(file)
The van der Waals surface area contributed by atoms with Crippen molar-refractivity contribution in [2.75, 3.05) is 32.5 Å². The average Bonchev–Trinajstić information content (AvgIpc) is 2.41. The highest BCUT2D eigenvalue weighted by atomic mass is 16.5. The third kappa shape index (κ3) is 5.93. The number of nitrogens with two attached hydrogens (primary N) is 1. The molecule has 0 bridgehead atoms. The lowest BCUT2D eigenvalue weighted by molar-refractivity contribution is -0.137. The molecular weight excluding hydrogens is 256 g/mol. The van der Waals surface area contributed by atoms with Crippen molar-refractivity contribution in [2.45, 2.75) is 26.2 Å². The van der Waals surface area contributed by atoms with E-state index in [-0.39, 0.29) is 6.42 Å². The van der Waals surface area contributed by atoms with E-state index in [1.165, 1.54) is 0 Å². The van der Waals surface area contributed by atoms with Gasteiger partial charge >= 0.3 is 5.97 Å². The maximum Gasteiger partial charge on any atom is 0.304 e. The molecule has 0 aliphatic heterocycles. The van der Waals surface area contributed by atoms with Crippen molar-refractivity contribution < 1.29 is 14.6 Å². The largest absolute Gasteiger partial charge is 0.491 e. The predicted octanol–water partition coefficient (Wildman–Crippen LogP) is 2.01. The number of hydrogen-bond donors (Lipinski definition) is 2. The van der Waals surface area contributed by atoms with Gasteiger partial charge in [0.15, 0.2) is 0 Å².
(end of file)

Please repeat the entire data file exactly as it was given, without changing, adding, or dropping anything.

The van der Waals surface area contributed by atoms with Crippen molar-refractivity contribution in [2.75, 3.05) is 32.5 Å². The average Bonchev–Trinajstić information content (AvgIpc) is 2.41. The highest BCUT2D eigenvalue weighted by atomic mass is 16.5. The third kappa shape index (κ3) is 5.93. The number of nitrogens with two attached hydrogens (primary N) is 1. The molecule has 0 bridgehead atoms. The lowest BCUT2D eigenvalue weighted by molar-refractivity contribution is -0.137. The molecular weight excluding hydrogens is 256 g/mol. The van der Waals surface area contributed by atoms with Crippen molar-refractivity contribution in [2.45, 2.75) is 26.2 Å². The van der Waals surface area contributed by atoms with E-state index in [-0.39, 0.29) is 6.42 Å². The van der Waals surface area contributed by atoms with E-state index in [1.165, 1.54) is 0 Å². The van der Waals surface area contributed by atoms with Gasteiger partial charge >= 0.3 is 5.97 Å². The maximum Gasteiger partial charge on any atom is 0.304 e. The molecule has 0 aliphatic heterocycles. The van der Waals surface area contributed by atoms with Crippen molar-refractivity contribution < 1.29 is 14.6 Å². The largest absolute Gasteiger partial charge is 0.491 e. The predicted octanol–water partition coefficient (Wildman–Crippen LogP) is 2.01. The number of hydrogen-bond donors (Lipinski definition) is 2. The van der Waals surface area contributed by atoms with Gasteiger partial charge in [0.15, 0.2) is 0 Å².